ALCTS holds a number of e-forums throughout the year. Just recently, the topic was the “Future of the Big Deal”. Rob Van Rennes was kind enough to provide the following summary of the discussion. Enjoy!
Rebecca Kemp (University of North Carolina – Chapel Hill) and I would like to say thanks again to Kristin Martin (ALCTS E-Forums Coordinator) and to all of you who participated and followed the discussion on the future of the Big Deal. Please see our final summary of the e-forum below.
Rob Van Rennes
University of Iowa
The final comprehensive summary of the ACLTS e-forum, “The Future of the Big Deal”
Advantages and Disadvantages of the Big Deal
Participants mentioned a number of beneficial aspects of the Big Deal including the convenience of managing publisher packages in terms of a single payment, bundled pricing with inflation caps, and less back end work for individual journal titles. It was also pointed out that Big Deals provide price stability for both libraries and publishers while reducing overall unit costs. Finally, it was determined that library users experienced one of the greatest benefits by having local access to vast amounts of content with a higher degree of discoverability due to the aggregator like nature of the packages.
While there are many benefits to the Big Deal, it was noted that there are a great number of disadvantages as well. Libraries become locked into high cost multi-year packages that are based on outdated historic spend amounts. The Big Deal license agreements lack transparency, are inconsistent across libraries and are rarely equitable especially in regards to larger institutions. There is a loss of control of collections with all or nothing packages that increase in cost by requiring the addition new and transfer titles while at the same time limiting library cancellations.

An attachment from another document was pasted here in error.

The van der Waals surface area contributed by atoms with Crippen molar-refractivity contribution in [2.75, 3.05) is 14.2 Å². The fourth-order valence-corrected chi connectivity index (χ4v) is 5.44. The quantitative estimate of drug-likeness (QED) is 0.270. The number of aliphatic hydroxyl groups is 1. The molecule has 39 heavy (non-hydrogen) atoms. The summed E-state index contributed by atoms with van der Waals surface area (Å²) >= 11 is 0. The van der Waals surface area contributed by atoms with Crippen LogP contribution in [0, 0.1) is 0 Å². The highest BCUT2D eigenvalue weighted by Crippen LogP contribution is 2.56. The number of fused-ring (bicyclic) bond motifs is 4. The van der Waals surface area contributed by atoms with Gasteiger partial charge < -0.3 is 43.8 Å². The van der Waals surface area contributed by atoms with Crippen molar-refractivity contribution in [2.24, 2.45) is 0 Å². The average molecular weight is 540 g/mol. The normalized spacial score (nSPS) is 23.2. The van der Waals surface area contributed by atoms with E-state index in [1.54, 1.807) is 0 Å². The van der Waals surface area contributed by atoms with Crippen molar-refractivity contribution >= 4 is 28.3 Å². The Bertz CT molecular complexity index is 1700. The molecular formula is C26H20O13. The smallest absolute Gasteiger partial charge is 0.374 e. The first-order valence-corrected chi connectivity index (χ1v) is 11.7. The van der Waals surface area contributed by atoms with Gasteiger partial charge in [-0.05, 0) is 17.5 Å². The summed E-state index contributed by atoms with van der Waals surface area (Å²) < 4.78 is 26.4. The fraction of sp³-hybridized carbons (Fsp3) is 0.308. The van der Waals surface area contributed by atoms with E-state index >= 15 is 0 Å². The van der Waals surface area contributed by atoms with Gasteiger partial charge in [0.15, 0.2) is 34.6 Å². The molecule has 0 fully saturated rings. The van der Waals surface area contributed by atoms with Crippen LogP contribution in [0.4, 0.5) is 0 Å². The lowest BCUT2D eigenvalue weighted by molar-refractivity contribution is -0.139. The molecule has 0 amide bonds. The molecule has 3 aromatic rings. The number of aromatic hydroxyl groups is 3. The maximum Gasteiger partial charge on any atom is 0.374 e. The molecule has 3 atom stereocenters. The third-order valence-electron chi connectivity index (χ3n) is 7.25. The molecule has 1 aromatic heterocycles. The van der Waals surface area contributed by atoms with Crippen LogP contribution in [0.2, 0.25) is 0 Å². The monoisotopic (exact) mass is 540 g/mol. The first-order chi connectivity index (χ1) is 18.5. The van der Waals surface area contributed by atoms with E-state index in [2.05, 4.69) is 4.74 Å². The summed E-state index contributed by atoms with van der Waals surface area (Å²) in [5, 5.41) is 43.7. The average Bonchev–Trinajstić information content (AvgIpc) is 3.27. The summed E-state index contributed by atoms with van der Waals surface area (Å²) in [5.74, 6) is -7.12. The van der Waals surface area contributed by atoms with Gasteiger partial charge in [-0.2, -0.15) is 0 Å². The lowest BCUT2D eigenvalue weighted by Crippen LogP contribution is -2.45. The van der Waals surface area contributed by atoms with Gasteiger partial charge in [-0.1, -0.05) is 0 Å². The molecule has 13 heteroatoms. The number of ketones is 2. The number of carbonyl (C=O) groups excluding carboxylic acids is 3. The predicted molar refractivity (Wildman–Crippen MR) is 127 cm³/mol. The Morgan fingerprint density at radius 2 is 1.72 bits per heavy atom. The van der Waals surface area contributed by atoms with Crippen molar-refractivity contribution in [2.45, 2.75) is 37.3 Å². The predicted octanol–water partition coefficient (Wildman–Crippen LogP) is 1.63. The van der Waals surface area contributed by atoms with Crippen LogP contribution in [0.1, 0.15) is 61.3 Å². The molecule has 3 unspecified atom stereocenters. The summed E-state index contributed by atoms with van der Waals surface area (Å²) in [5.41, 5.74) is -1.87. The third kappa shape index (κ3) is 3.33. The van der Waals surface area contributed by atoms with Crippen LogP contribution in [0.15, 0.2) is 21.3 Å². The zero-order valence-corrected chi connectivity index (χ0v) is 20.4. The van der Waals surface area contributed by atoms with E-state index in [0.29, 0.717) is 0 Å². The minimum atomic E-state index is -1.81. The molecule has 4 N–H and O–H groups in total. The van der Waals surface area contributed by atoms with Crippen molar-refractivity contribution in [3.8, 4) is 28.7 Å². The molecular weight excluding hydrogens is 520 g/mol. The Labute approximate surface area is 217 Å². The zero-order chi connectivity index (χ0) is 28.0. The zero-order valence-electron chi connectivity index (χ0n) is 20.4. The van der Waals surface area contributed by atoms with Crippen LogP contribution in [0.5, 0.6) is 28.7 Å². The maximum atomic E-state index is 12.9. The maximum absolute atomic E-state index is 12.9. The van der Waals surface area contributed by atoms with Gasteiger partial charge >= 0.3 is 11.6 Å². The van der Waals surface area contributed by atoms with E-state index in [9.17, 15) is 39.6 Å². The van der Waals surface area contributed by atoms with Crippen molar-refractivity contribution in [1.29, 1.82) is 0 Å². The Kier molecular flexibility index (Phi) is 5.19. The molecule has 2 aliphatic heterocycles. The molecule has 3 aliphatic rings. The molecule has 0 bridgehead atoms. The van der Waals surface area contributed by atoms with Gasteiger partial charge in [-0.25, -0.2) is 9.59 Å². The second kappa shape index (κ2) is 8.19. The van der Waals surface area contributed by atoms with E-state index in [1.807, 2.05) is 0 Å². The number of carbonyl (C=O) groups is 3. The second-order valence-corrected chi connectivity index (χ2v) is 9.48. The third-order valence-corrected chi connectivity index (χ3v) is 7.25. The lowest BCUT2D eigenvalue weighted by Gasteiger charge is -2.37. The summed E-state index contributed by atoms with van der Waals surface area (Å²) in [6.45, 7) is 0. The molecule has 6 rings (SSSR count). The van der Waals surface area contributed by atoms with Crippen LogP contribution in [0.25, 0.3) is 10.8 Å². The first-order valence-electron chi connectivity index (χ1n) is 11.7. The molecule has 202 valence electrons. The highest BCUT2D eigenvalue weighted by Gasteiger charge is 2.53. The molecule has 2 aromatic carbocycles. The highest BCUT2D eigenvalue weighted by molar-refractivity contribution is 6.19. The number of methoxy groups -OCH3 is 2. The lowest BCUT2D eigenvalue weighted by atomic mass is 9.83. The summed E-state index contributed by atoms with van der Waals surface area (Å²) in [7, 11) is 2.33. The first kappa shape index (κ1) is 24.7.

Metrics for Valuing Journals and Big Deal Packages
Librarians from the University of California,University of Washington, and University of Oregon all shared details on the methodology their institutions employ to measure the value of the journals in their Big Deals. All three libraries used a combination of some of the following measures: usage, cost per use, impact factors, Eigenfactor, source normalized impact per paper (SNIP), and institution specific citations. A librarian from Texas A & M University also noted that the Research Libraries UK (RLUK) was in the process of developing a journal subscription analysis tool to evaluate Big Deals.
Modifying the Big Deal
There were a number of suggestions on how to modify the Big Deal to make it more viable in the future and many of the ideas involved reducing the size of the packages. There was support for libraries to have the option to pick and choose titles for one price or have the ability to include or exclude specific subject packages. Increasing the percentage of allowable cancellations was mentioned as another possibility as was the ability to scale back Big Deals without suffering an increase in journal pricing. Other reforms included developing transparent open access models that can produce new revenue streams for publishers and amending the publisher’s requirement of adding new and transfer journals to packages.
Pay-per-view access to non-subscribed titles: a viable alternative to the Big Deal?